Prof. William Black submitted a 24-page report on the Lehman bankruptcy to the House Committee on Financial Services on Tuesday. It is the best analysis of the underlying causes of the financial crisis to date. Black, who is a former government regulator and white-collar criminologist, shows that the crisis was not an unavoidable disaster, as Wall Street apologists suggest, but the result of large-scale fraud perpetrated by financial institutions like Lehman Brothers. The incidents of fraud were numerous, blatant, extreme and premeditated. In making his case against Lehman, Black exposes the omissions, failures and negligence of the primary regulators, particularly the Fed. Had the Fed not been derelict in its duties, the cyclical downturn would not have turned into a near-Depression.
“Lehman’s failure is a story in large part of fraud,” Black said in his testimony before the House. “Lehman was the leading purveyor of liars’ loans in the world. For most of this decade, studies of liars’ loans show incidence of fraud of 90per cent. … If you want to know why we have a global crisis, in large part it is before you.”
As the Litigation Director of the Federal Home Loan Bank Board during the S&L crisis, Black knows what he’s talking about. He was so dogged in his investigation that Charles Keating “directed his chief political fixer that his ‘Highest Priority’ was to ‘Get Black … Kill him Dead.’” But Black didn’t buckle or give ground. He shrugged off the threats and continued to expose unsound practices and illegal activity. His team faced the same challenges that regulators face today, “elite frauds” by powerful institutions that wield tremendous political power.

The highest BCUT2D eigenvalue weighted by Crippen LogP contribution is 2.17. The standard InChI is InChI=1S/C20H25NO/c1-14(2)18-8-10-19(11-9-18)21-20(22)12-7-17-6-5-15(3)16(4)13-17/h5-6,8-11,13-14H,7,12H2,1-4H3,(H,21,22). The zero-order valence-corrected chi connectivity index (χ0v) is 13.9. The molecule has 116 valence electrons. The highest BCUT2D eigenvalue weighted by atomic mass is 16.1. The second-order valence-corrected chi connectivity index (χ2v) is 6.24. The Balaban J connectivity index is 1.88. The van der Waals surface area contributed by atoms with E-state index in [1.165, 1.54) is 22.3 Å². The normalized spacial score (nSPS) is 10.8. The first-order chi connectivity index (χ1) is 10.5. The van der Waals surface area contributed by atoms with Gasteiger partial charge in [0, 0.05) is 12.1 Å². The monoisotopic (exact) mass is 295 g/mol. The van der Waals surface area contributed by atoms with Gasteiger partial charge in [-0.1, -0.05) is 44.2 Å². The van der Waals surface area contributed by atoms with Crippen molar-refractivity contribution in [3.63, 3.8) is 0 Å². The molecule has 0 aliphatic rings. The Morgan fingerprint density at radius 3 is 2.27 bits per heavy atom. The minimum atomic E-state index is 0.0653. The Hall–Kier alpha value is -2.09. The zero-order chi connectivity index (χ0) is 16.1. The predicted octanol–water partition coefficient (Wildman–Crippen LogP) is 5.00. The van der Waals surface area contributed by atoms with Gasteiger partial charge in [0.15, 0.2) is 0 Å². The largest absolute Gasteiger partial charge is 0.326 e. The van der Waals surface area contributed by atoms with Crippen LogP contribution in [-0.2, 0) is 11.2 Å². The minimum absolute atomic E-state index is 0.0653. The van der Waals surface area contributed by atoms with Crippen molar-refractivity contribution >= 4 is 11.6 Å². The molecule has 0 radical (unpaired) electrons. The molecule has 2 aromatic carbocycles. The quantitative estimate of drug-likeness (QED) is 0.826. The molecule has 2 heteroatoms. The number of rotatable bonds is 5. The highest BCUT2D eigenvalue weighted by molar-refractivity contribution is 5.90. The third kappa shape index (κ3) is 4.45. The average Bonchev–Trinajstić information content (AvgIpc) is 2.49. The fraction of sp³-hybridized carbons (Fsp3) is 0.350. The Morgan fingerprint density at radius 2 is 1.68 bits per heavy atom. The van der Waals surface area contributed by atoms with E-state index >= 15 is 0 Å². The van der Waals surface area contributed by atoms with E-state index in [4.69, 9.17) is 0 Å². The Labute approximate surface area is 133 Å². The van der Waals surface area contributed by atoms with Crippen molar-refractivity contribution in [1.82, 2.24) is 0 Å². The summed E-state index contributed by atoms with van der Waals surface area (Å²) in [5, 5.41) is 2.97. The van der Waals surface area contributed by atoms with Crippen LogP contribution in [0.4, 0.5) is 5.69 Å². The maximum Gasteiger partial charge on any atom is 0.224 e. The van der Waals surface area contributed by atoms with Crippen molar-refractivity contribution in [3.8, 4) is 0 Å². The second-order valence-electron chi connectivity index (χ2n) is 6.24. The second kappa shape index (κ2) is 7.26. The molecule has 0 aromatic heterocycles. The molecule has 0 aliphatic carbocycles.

Black’s statement cuts through much of the ideological claptrap surrounding the crisis and shows that deregulation is really the decriminalization of fraud. The notion that the market can “regulate itself” has been jettisoned altogether and public support for reform is gaining momentum.
“It is insane to withdraw accountability for negligence,” says Black. “Doing so encourages negligence.”
Financial institutions have used “laisser faire” dogma for their own aims. It’s the mask behind which the voracity and predations remain hidden. To a large extent, that’s the story of Lehman, an institution that paid no attention to rules and regulations. Anything went. It’s a philosophy that was embraced by the nation’s chief regulator, Alan Greenspan, former chairman of the Federal Reserve.
“Lehman’s nominal corporate governance structure was a sham,” says Black. “Lehman was deliberately out of control with regard to “risk” in its dominant operation – making “liar’s loans.” Lehman did not “manage” the risk of making liar’s loans. It engaged in massive, fraudulent transactions that were “sure things”.
Black notes that sleight-of-hand accounting assures that institutions will “report superb (fictional) income in the short-term and catastrophic losses in the long-term,” which is exactly what happened. The head honchos skimmed off billions in fat bonuses and stock options, while their companies were fed to the dogs.
“Lehman’s principal source of (fictional) income and real losses was making (and selling) what the trade accurately called ‘liar’s loans’ through its subsidiary, Aurora… Liar’s loans are ‘criminogenic’ (they create epidemics of mortgage fraud) because they create strong incentives to provide false information on loan applications. The FBI began warning publicly about the epidemic of mortgage fraud in 2004.” (CNN)
The proof of criminal intent could not be clearer. The FBI reported what they’d found to the regulators, but nothing was done. Bush had filled all the supervisory posts with Wall Street loyalists who simply looked the other way. Thus, lending standards were relaxed, profits exploded, housing prices soared, the bubble mushroomed, and Lehman raked in record profits, knowing full-well that the eventual implosion would inflict massive damage on the system and severe hardship on everyone else.
“Lehman’s underlying problem that doomed it was that it was insolvent because it made so many bad loans and investments. It hid its insolvency through the traditional means – it refused to recognize its losses honestly. It could not resolve its liquidity crisis because it was insolvent and its primary source of fictional accounting income collapsed with the collapse of the secondary market in nonprime loans. If Lehman sold its assets to get cash it would have to recognize these massive losses and report that it was insolvent.”